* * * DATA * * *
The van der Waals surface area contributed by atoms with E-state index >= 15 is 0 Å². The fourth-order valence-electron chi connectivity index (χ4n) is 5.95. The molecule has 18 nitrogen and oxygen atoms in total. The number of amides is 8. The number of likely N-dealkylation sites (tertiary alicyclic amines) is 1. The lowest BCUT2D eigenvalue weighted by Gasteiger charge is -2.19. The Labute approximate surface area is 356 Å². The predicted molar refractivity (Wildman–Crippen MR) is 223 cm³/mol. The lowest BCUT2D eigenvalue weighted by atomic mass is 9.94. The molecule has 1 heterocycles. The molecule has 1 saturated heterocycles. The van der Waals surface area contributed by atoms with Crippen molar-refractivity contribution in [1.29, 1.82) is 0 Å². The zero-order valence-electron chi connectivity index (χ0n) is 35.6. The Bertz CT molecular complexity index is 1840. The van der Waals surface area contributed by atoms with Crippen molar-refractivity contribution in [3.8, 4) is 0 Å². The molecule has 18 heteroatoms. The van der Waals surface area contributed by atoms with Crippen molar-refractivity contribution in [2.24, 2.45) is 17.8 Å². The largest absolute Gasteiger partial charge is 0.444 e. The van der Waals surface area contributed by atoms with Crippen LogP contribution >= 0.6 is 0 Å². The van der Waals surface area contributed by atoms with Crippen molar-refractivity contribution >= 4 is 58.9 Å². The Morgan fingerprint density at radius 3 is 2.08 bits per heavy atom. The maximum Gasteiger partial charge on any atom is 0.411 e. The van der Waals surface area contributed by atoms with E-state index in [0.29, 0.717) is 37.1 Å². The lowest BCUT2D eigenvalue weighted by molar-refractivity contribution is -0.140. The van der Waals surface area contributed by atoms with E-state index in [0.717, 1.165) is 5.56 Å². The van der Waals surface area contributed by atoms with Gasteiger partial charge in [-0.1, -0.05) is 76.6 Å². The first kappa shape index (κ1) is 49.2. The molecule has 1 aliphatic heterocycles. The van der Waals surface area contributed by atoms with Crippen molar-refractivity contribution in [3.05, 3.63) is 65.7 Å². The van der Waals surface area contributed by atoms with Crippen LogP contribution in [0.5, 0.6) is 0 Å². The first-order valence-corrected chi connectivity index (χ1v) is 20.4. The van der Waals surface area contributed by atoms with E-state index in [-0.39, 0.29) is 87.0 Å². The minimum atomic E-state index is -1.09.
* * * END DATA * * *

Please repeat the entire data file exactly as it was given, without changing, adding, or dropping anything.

The van der Waals surface area contributed by atoms with E-state index >= 15 is 0 Å². The fourth-order valence-electron chi connectivity index (χ4n) is 5.95. The molecule has 18 nitrogen and oxygen atoms in total. The number of amides is 8. The number of likely N-dealkylation sites (tertiary alicyclic amines) is 1. The lowest BCUT2D eigenvalue weighted by Gasteiger charge is -2.19. The Labute approximate surface area is 356 Å². The predicted molar refractivity (Wildman–Crippen MR) is 223 cm³/mol. The lowest BCUT2D eigenvalue weighted by atomic mass is 9.94. The molecule has 1 heterocycles. The molecule has 1 saturated heterocycles. The van der Waals surface area contributed by atoms with Crippen molar-refractivity contribution in [1.29, 1.82) is 0 Å². The zero-order valence-electron chi connectivity index (χ0n) is 35.6. The Bertz CT molecular complexity index is 1840. The van der Waals surface area contributed by atoms with Crippen molar-refractivity contribution in [3.8, 4) is 0 Å². The molecule has 18 heteroatoms. The van der Waals surface area contributed by atoms with Crippen molar-refractivity contribution in [2.24, 2.45) is 17.8 Å². The largest absolute Gasteiger partial charge is 0.444 e. The van der Waals surface area contributed by atoms with Crippen LogP contribution >= 0.6 is 0 Å². The van der Waals surface area contributed by atoms with Crippen molar-refractivity contribution >= 4 is 58.9 Å². The Morgan fingerprint density at radius 3 is 2.08 bits per heavy atom. The maximum Gasteiger partial charge on any atom is 0.411 e. The van der Waals surface area contributed by atoms with E-state index in [0.29, 0.717) is 37.1 Å². The lowest BCUT2D eigenvalue weighted by molar-refractivity contribution is -0.140. The van der Waals surface area contributed by atoms with E-state index in [0.717, 1.165) is 5.56 Å². The van der Waals surface area contributed by atoms with Gasteiger partial charge in [-0.1, -0.05) is 76.6 Å². The first kappa shape index (κ1) is 49.2. The molecule has 1 aliphatic heterocycles. The van der Waals surface area contributed by atoms with Crippen molar-refractivity contribution in [3.05, 3.63) is 65.7 Å². The van der Waals surface area contributed by atoms with Crippen LogP contribution in [0.5, 0.6) is 0 Å². The first-order valence-corrected chi connectivity index (χ1v) is 20.4. The van der Waals surface area contributed by atoms with E-state index in [-0.39, 0.29) is 87.0 Å². The minimum atomic E-state index is -1.09.